File No. 367.112 Er 4/1.

The American Chargé d’Affaires to the Secretary of State.

No. 259.]

Sir: I have the honor to transmit herewith a copy and translation of a dispatch, dated the 17th ultimo,1 from the Austrian consul at Monastir, in the Province of Macedonia, addressed to the Austrian Embassy at Constantinople, and copies of two letters,1 with inclosures, dated the 26th ultimo and the 5th instant, respectively, received at this embassy from Mr. W. W. Peet, treasurer of American Missions in Turkey, all of which relate to the expulsion from the town of Elbassan, Albania, of Rev. C. Telford Erickson, an American citizen, who was forced by the Turkish authorities to suddenly leave his home at that place and proceed with his family, under reported distressing circumstances, to the town of Monastir, without written order, or, apparently, any adequate reason.

I beg to report that the facts as reported by the Austrian consul at Monastir, who is in charge of American interests, and which are supported by the statements of Mr. Erickson in his letters to Mr. Peet (inclosures 2 and 3)1 give evidence that the Turkish authorities at Elbassan have committed a grave injustice in peremptorily expelling a peaceful American citizen from his home without any apparent grounds upon which to base such action.

Mr. Erickson, who is an American missionary, is reported to me to be a quiet and unoffending man of refinement and education. He is undoubtedly endeavoring to acquire property at Elbassan with the ultimate intention of establishing there a school and hospital under the auspices of the American Board of Commissioners for Foreign Missions in Boston, Mass. After careful inquiry, I can ascertain the existence of no possible reason for his being subjected to such treatment as reported except that the Turkish authorities, looking upon this man in the light of a hindrance to, and as a witness of, the carrying out of certain harsh punitive measures they have lately been putting into execution against the Albanians, among whom, I am informed, he is much respected and liked, have adopted the above means of getting rid of him. It may also be suggested that the Ottoman Government might strongly object to the establishment of an American school at Elbassan, where the Albanian instead of Turkish language will in all probability be employed on account of its greater simplicity. The Ottoman Government is apparently determined [Page 739] that Turkish shall be the sole language of the schools in Albania. I have been informed by Mr. Peet, however, that the above missionary has not been engaged in teaching, pending the acquirement of school property.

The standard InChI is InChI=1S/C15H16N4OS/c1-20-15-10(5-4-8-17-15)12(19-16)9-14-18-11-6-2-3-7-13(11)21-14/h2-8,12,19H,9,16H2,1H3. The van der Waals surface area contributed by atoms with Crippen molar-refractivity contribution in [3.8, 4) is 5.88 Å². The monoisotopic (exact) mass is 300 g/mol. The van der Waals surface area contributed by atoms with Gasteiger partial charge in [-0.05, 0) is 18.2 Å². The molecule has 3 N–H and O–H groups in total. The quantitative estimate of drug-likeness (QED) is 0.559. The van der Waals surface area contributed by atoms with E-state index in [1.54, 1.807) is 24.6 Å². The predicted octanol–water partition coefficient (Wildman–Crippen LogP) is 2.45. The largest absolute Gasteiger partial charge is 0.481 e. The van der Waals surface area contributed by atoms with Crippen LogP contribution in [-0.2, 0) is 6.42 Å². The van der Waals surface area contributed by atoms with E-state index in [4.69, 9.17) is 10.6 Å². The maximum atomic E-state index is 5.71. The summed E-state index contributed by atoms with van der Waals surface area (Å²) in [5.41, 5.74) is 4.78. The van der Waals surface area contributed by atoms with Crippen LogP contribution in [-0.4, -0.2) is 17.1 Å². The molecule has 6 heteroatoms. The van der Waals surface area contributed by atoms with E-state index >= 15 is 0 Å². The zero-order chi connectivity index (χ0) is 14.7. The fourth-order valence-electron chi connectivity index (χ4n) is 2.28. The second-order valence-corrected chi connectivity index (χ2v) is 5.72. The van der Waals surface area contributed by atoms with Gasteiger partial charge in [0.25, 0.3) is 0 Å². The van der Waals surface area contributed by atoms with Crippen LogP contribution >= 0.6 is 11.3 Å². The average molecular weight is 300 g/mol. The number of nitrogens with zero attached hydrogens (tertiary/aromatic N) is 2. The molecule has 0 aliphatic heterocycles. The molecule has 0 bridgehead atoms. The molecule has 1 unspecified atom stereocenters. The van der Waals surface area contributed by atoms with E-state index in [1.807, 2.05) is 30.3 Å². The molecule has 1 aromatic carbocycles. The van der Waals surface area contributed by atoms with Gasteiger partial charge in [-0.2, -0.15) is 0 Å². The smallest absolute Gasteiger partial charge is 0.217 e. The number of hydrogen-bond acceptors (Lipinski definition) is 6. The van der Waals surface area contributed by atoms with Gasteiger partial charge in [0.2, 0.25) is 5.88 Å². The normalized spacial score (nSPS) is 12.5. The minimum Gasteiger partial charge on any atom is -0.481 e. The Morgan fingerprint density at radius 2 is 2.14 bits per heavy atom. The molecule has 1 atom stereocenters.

I beg also to call attention to the fact that Mr. Erickson was subject to very similar treatment by the Ottoman authorities at Tirana, in the year 1909, and that the case was taken up by this embassy with the Sublime Porte with the result that Mr. Erickson did not return to that place but took up his residence at Elbassan where he has since been endeavoring to purchase a piece of land, presumably for school and hospital purposes, and upon which he has already paid a sum of money, but to which he had not secured the title at the time of his expulsion from Elbassan. I understand that the stated reason upon which the Ottoman authorities based their treatment of Mr. Erickson at that time was that he was attempting to propagate Albanian literature written in the Latin characters.